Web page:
This is an international trial. There are 2 parts to this trial. In both parts everyone has either 

Or

  • Rituximab, cyclophosphamide, doxorubicin, vincristine and prednisolone (R-CHOP)   

Which one you have depends on what treatment you have already had for your NHL. And for how long after the end of treatment you didn’t need further treatment for NHL. 

Part 1
In this part the researchers are looking at 2 different doses of copanlisib to find which would be the best to use in part 2. 

For this part the team need 12 to 24 people to join. 

The first people to join have a low dose of copanlisib. Depending on the side effects the next people might have the low dose or a higher dose. 

The recommended dose will depend on how many people have side effects and how serious they are. 

Your doctor might recommend you continue treatment as part of the trial. This will depend on which dose of copanlisib you had.

Part 2
Part 2 is a phase 3 trial. The researchers need 520 people to join worldwide.

This part is a randomised trial. The people taking part are put into 1 of 2 treatment groups by a computer. Neither you nor your doctor will be able to decide which group you are in. And neither of you will know which group you are in. This is called a double blind trial

The 2 groups are

  • copanlisib with R-B or R-CHOP
  • dummy drug (placebo Open a glossary item) with R-B or R-CHOP

Diagram showing trial design for CHRONOS 4

You have all the drugs in R-B and R-CHOP, apart from prednisolone, as a drip into a vein. Prednisolone is a tablet. Your doctor will tell you how often you have the drugs and how to take prednisolone. 

R-B is given over a 4 week period and R-CHOP is given over a 3 week period. Each 3 and 4 week period is called a cycle of treatment. You have a maximum of 6 cycles. 

You have copanlisib or the dummy drug as a drip into a vein. 

  • For those having R-B you have it once a week for the first 3 weeks of every cycle
  • For those having R-CHOP you have it in the 1st and 2nd week of each cycle

After finishing R-B or R-CHOP you continue to have copanlisib or the dummy drug once a week for 3 weeks and then a week of not having it. This is the cycle of treatment.

You can have copanlisib or the dummy drug, with the other drugs or by themselves, for a maximum of 12 months. 

Tissue and blood samples
The researchers will ask for a sample of your cancer that was removed when you had a biopsy Open a glossary item

You must have a new biopsy taken if the previous biopsy isn’t available or can’t be used. You need to agree to this to take part in the trial. 

As a part of the trial the researchers ask for extra blood samples to find out what happens to copanlisib in the body.  

They also use these samples to look for substances (biomarkers) that might tell them how well copanlisib is working. 

The team will ask you to take part in a phamacogenetic Open a glossary item research project. You don’t have to agree to this. You can still take part in the trial. 

Quality of life 
For people in the 2nd part the trial team will ask you to fill out a questionnaire 

  • before you start treatment 
  • every 4 weeks during treatment
  • at the end of treatment 
  • a month after you finish treatment
  • every 3 months for years 1 and  2
  • every 6 months for years 3, 4 and 5

The questionnaire will ask about side effects and how you’ve been feeling.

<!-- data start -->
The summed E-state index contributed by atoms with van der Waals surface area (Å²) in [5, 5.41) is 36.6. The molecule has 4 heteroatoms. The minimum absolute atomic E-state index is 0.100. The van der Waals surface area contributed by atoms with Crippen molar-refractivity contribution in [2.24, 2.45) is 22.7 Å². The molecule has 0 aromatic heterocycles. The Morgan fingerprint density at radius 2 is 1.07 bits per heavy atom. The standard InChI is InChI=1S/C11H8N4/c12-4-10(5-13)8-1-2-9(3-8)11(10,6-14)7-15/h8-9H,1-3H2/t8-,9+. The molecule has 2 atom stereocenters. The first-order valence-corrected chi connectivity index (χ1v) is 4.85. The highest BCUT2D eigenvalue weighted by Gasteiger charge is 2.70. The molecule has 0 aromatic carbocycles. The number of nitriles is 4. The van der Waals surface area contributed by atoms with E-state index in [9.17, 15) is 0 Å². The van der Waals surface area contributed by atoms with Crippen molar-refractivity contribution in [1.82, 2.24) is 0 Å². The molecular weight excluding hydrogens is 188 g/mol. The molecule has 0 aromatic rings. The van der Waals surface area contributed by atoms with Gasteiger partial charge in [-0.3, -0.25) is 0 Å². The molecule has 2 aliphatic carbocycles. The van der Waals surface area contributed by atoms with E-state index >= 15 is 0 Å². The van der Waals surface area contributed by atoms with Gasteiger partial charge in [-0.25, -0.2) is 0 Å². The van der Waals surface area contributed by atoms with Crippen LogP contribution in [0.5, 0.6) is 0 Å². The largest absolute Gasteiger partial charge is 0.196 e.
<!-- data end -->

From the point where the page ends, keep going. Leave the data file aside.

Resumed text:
This is called a quality of life study.

Please Note
There are certain foods, such as grapefruit, grapefruit juice, Seville oranges and starfruit, you can’t have while taking part in the trial. This is because these foods can affect how copanlisib works.

Hospital visits

You see the doctor to have some tests before you take part. These tests include

At the beginning of each cycle of treatment you see the doctor for a physical examination and blood tests. You have regular heart scans and heart traces during treatment. You have a CT scan or MRI scan every 3 months. 

Copanlisib can cause an increase in your blood sugar. This will be closely monitored during treatment. If your blood sugar levels go up you will be taught how to check them at home. 

At the end of treatment you see the doctor for the same tests you had at the start. 

You only have another bone marrow test if the results of the test at the beginning showed there was lymphoma in your bone marrow.  

Once treatment finishes you see the doctor every 3 months. 

Those who stopped treatment early for some reason and their lymphoma isn’t getting worse see the doctor 

  • every 3 months for up to 2 years
  • every 6 months for another 3 years

Side effects

Copanlisib is a new drug and there might be side effects we don’t know about yet. The most common side effects include

We have information on the side effects of 

Your doctor will talk to about the side effects of all the treatment used in this trial before you agree to take part.

Location

Dorchester
Exeter
London
Newcastle upon Tyne
Sutton
Swansea
Truro

Recruitment start:

Recruitment end:

How to join a clinical trial

Please note: In order to join a trial you will need to discuss it with your doctor, unless otherwise specified.

Please note - unless we state otherwise in the summary, you need to talk to your doctor about joining a trial.

Chief Investigator

Dr Ruth Pettengell

Supported by

Bayer

Questions about cancer? Contact our information nurses

Freephone 0808 800 4040

Last review date

CRUK internal database number:

13632

Please note - unless we state otherwise in the summary, you need to talk to your doctor about joining a trial.

Cara took part in a clinical trial

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"I am glad that taking part in a trial might help others on their own cancer journey.”